Danger! It is generally not advisable to apply new tile adhesive to old tile adhesive. However, if an old tile adhesive is still in good shape and forms a relatively flat surface, there is little objection to direct application.

Get to work: mix the tile adhesive

The commercially available tile adhesives are mixed with water, the manufacturer's instructions must be observed. First fill a bucket with the specified amount of water and then mix in the tile adhesive (attention: not the other way around!). Then mix vigorously with a paddle mixer and let rest for around five minutes. After stirring again, the tile adhesive is ready for use. When determining the amount, it is important to consider the open time of the adhesive. This is the time between mixing and skin formation. The adhesive then begins to harden and is no longer suitable for processing. The open time is usually between 20 and 40 minutes. To lay one square meter of tiles, you need two to three kilograms of tile adhesive.

Apply tile adhesive

The so-called thin-bed method is now the most frequently used technique when it comes to attaching tiles to walls or floors using mortar. Gone are the days when tiles were attached to their destination with thick lumps of mortar. Today one applies full-surface adhesive layers and not just punctual lumps. Flexible tile adhesives make it possible.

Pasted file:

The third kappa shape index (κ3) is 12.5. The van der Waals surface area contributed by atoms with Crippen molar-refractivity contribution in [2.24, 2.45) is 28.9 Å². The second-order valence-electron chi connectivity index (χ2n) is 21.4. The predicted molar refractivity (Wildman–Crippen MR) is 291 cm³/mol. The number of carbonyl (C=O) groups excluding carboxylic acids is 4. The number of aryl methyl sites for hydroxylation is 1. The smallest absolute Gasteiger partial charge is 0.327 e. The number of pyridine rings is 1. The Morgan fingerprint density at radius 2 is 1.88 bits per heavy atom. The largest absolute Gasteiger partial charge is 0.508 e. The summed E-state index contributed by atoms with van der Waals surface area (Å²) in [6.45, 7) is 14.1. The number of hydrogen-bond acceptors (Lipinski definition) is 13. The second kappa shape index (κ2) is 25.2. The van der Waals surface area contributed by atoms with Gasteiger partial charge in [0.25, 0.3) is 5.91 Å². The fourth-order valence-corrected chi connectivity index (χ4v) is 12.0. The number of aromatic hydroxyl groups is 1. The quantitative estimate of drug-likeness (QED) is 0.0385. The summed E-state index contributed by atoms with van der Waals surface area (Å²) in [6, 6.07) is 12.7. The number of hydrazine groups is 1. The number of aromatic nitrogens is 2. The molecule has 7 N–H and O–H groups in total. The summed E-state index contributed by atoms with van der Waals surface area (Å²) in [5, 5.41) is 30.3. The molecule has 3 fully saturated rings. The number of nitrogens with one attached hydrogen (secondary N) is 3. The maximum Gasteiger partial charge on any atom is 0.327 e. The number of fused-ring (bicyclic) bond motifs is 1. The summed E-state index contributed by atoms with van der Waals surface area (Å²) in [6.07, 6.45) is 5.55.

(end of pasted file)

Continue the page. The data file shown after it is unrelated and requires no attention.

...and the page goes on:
Before you start, make sure you are equipped with the right tools for tiling. Start gluing on the most facing side of the installation surface. Think about which edge cut tiles do not interfere and start applying the adhesive there. Apply the adhesive to the wall with a trowel and comb through it with a notched trowel. Make sure that you always hold the notched trowel at the same angle, otherwise the thickness of the adhesive will change. Once the adhesive has been distributed over the entire surface, peel off the surface horizontally with the notched trowel.